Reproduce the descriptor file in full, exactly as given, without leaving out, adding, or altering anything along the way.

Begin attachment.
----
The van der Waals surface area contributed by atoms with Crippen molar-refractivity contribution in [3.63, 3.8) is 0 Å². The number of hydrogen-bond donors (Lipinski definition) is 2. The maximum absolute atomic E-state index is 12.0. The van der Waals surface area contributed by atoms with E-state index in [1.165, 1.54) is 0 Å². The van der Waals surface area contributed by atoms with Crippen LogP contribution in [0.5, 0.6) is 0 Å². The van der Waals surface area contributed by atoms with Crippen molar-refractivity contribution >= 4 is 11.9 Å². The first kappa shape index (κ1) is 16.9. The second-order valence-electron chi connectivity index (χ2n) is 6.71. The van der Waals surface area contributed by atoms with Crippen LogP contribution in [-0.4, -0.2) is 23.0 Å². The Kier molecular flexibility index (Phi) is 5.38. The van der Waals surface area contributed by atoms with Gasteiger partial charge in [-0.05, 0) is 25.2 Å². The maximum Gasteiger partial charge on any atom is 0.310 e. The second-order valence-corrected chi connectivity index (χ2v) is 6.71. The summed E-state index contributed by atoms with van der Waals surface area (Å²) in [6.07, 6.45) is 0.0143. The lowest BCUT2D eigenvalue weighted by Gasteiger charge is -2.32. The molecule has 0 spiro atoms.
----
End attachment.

The van der Waals surface area contributed by atoms with Crippen molar-refractivity contribution in [3.63, 3.8) is 0 Å². The number of hydrogen-bond donors (Lipinski definition) is 2. The maximum absolute atomic E-state index is 12.0. The van der Waals surface area contributed by atoms with E-state index in [1.165, 1.54) is 0 Å². The van der Waals surface area contributed by atoms with Crippen LogP contribution in [0.5, 0.6) is 0 Å². The van der Waals surface area contributed by atoms with Crippen molar-refractivity contribution >= 4 is 11.9 Å². The first kappa shape index (κ1) is 16.9. The second-order valence-electron chi connectivity index (χ2n) is 6.71. The van der Waals surface area contributed by atoms with Crippen LogP contribution in [-0.4, -0.2) is 23.0 Å². The Kier molecular flexibility index (Phi) is 5.38. The van der Waals surface area contributed by atoms with Gasteiger partial charge in [-0.05, 0) is 25.2 Å². The maximum Gasteiger partial charge on any atom is 0.310 e. The second-order valence-corrected chi connectivity index (χ2v) is 6.71. The summed E-state index contributed by atoms with van der Waals surface area (Å²) in [6.07, 6.45) is 0.0143. The lowest BCUT2D eigenvalue weighted by Gasteiger charge is -2.32. The molecule has 0 spiro atoms.